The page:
The advantage of a bad memory
is that one enjoys several times
the same good things for the first time.
In my 20’s and 30’s the cover phrase for forgetfulness was “I must be getting old”. By the 40’s and 50’s the rationale had morphed into “must have had a senior moment”. Now almost out of the latter age decade I notice memory lapses on a regular basis. So far my forgetting is nothing to get worried about. However, there are the pesky things like names and titles on the tip of my tongue that I can’t sometimes conjure up at will. With those come the overused statements “quit thinking about it and it will come to you” or “you’ll think of it at 3 o’clock in the morning”. Both have an element of truth.
…I began to study and categorize midlife mental lapses as if they were so many butterflies. There was Colliding-Planets Syndrome, which occurs when you fail to grasp, until too late, that you’ve scheduled a child’s orthodontist appointment in the suburbs for the same hour as a business meeting in the city. Quick-Who-Is-She Dysfunction surfaces when you are face-to-face with someone whose name stubbornly refuses to come to mind. What-Am-I-Doing-Here Paranoia leaves you standing empty-handed in a doorway, trying to figure out what you’ve come for. The Damn-It-They-Were-Just-in-My-Hand Affliction leads to panicky moments spent looking for your favorite new sunglasses, when all the while they’re on top of your head. And Wrong-Vessel Disorder results in placing the ice cream in the pantry rather than the freezer. Cathryn Jakobson Ramin http://www.oprah.com/health/Midlife-Memory-Loss-How-to-Remember-More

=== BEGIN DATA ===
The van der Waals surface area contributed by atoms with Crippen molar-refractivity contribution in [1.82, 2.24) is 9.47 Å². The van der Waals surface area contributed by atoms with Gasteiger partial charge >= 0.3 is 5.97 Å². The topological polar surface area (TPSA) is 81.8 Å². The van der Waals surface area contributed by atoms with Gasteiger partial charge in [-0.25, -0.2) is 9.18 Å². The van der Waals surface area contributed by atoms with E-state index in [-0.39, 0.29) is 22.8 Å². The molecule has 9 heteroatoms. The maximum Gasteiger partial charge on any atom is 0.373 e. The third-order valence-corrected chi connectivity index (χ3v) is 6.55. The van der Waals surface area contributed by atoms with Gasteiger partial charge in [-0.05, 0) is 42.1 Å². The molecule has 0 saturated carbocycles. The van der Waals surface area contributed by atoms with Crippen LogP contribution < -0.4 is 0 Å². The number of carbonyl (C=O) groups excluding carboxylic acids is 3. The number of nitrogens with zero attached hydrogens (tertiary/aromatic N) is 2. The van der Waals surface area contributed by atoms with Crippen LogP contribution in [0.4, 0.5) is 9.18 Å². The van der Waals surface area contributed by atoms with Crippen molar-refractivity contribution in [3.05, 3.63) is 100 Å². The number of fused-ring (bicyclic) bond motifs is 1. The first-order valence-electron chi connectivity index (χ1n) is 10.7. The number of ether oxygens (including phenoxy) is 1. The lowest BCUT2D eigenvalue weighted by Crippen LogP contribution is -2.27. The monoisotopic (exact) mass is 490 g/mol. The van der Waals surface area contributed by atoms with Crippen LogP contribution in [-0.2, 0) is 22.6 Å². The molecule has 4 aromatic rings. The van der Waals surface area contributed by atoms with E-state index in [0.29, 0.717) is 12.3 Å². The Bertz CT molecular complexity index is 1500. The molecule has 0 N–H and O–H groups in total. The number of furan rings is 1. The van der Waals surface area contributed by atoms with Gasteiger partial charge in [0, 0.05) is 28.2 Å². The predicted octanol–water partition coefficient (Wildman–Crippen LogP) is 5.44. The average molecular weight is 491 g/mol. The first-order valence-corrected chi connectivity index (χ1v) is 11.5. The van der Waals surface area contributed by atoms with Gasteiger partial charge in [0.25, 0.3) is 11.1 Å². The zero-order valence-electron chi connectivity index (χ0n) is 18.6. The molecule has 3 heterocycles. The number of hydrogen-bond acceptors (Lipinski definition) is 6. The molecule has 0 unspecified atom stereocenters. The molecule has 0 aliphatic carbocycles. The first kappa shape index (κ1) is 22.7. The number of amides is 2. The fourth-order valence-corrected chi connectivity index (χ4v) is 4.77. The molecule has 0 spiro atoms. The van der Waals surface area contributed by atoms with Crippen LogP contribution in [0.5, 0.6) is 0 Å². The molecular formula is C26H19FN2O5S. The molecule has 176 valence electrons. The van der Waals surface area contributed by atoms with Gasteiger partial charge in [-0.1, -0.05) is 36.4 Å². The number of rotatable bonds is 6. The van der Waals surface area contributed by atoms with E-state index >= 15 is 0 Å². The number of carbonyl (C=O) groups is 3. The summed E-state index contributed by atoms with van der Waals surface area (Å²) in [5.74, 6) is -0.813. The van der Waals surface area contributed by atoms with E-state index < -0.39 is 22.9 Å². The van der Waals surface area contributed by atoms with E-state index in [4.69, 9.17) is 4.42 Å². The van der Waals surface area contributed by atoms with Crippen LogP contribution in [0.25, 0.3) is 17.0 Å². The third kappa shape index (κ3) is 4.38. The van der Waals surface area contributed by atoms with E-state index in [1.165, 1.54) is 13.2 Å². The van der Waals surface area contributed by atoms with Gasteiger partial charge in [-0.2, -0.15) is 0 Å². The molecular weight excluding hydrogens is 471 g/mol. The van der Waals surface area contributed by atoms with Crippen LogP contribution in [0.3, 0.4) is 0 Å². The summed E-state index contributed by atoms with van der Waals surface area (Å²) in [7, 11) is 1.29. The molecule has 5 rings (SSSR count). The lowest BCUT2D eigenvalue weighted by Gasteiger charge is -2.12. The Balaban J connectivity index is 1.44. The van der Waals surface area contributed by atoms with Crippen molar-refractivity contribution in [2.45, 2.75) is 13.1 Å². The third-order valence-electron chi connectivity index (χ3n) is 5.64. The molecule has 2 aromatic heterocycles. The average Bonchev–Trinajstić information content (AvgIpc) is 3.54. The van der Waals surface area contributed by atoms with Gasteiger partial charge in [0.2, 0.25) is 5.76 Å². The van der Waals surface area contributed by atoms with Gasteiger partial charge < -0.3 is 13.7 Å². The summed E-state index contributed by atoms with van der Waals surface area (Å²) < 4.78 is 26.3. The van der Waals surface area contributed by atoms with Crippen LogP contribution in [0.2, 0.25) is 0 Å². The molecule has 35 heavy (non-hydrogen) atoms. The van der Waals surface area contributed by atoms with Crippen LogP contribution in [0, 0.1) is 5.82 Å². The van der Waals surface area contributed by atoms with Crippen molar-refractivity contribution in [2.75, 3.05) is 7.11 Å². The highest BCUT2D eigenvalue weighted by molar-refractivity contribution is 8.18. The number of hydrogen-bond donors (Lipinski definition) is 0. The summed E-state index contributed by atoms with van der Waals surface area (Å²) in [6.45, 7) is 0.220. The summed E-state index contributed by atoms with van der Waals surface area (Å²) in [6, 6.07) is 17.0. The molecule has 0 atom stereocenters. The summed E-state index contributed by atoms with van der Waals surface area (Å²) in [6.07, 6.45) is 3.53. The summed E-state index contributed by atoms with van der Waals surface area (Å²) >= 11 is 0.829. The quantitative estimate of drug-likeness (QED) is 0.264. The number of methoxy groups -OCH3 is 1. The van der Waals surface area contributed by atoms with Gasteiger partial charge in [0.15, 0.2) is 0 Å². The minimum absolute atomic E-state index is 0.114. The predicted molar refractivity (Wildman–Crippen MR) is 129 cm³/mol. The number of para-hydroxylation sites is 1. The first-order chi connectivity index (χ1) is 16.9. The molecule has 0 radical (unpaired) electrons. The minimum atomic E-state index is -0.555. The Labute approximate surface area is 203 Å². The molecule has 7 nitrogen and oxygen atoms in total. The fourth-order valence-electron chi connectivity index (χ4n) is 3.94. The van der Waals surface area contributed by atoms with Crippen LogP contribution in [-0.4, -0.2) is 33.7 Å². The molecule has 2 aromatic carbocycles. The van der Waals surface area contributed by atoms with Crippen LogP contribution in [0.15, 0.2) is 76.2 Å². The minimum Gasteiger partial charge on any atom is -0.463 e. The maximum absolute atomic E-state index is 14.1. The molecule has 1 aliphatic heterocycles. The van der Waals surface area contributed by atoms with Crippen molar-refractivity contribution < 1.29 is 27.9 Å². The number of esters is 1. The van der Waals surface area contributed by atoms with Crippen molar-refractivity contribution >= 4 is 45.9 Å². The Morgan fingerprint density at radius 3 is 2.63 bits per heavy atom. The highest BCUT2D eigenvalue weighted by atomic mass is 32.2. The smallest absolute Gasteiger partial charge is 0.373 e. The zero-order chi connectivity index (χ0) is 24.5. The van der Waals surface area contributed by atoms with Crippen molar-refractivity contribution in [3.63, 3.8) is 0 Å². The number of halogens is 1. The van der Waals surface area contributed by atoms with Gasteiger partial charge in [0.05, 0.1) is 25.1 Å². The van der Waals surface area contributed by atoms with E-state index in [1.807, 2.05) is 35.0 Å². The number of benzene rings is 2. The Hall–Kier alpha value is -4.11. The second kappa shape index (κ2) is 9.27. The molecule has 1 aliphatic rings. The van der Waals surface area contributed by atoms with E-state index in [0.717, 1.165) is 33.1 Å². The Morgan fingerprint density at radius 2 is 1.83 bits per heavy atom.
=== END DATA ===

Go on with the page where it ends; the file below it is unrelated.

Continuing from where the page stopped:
First hand experience is mine with all five of those somewhat whimsical names Ms. Ramin calls types of forgetfulness. I have stood a friend up for lunch, called an acquaintance by the wrong name, gone to the kitchen and found I did not know why, gone looking for my glasses only to discover I was wearing them and put ice cream in the fridge instead of the freezer. But then hasn’t everyone? If you’re middle aged or more, I can’t imagine the answer is anything except “yes”.
A momentary loss of memory is most probably not a sign of Alzheimer’s, or if so it’s a very distant one. People between 65 and 75 face only a 4% chance of suffering from that sad, destructive disease, vs. a frightening 50% chance for those over 85 (see Alzheimer’s box). Yet almost all of us will be tripped up by forgetfulness from time to time as we age. Memory may begin to get a little shaky even in our late 30s, but the decline is so gradual that we don’t start to stumble until we’re 50ish. Therese Eiben, Fortune Magazine
Now having done a good bit of research I feel better and am grateful for my good health and relatively reliable memory. If my habit of “I don’t need to write that down. I’ll remember it.” can be broken everything will be just fine.
Right now I’m having amnesia
and déjà vu at the same time.
I think I’ve forgotten this before.